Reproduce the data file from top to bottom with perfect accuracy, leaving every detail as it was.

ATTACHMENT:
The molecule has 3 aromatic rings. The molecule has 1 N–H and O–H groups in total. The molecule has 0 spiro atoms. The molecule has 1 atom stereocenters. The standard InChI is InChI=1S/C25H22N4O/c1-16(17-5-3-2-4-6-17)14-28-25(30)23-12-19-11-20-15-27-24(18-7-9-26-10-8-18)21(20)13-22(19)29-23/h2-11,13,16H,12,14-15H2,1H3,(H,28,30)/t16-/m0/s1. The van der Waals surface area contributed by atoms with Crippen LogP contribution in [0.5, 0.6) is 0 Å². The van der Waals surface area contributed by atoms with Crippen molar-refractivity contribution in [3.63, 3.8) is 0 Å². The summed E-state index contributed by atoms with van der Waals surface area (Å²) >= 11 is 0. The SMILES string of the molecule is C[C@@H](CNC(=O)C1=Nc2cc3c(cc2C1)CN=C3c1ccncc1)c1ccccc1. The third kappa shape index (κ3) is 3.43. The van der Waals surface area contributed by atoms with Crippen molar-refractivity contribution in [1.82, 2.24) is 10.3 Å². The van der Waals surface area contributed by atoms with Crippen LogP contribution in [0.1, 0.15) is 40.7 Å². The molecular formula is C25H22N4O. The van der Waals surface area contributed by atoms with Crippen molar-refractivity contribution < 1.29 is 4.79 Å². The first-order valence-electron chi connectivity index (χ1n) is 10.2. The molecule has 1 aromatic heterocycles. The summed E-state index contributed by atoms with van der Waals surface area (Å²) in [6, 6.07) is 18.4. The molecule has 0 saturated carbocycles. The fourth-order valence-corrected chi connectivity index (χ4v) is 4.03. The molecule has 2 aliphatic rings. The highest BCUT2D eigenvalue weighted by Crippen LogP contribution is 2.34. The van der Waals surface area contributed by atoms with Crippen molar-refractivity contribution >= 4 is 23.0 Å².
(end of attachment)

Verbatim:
The molecule has 3 aromatic rings. The molecule has 1 N–H and O–H groups in total. The molecule has 0 spiro atoms. The molecule has 1 atom stereocenters. The standard InChI is InChI=1S/C25H22N4O/c1-16(17-5-3-2-4-6-17)14-28-25(30)23-12-19-11-20-15-27-24(18-7-9-26-10-8-18)21(20)13-22(19)29-23/h2-11,13,16H,12,14-15H2,1H3,(H,28,30)/t16-/m0/s1. The van der Waals surface area contributed by atoms with Crippen LogP contribution in [0.5, 0.6) is 0 Å². The van der Waals surface area contributed by atoms with Crippen molar-refractivity contribution in [3.63, 3.8) is 0 Å². The summed E-state index contributed by atoms with van der Waals surface area (Å²) >= 11 is 0. The SMILES string of the molecule is C[C@@H](CNC(=O)C1=Nc2cc3c(cc2C1)CN=C3c1ccncc1)c1ccccc1. The third kappa shape index (κ3) is 3.43. The van der Waals surface area contributed by atoms with Crippen molar-refractivity contribution in [1.82, 2.24) is 10.3 Å². The van der Waals surface area contributed by atoms with Crippen LogP contribution in [0.1, 0.15) is 40.7 Å². The molecular formula is C25H22N4O. The van der Waals surface area contributed by atoms with Crippen molar-refractivity contribution < 1.29 is 4.79 Å². The first-order valence-electron chi connectivity index (χ1n) is 10.2. The molecule has 1 aromatic heterocycles. The summed E-state index contributed by atoms with van der Waals surface area (Å²) in [6, 6.07) is 18.4. The molecule has 0 saturated carbocycles. The fourth-order valence-corrected chi connectivity index (χ4v) is 4.03. The molecule has 2 aliphatic rings. The highest BCUT2D eigenvalue weighted by Crippen LogP contribution is 2.34. The van der Waals surface area contributed by atoms with Crippen molar-refractivity contribution >= 4 is 23.0 Å².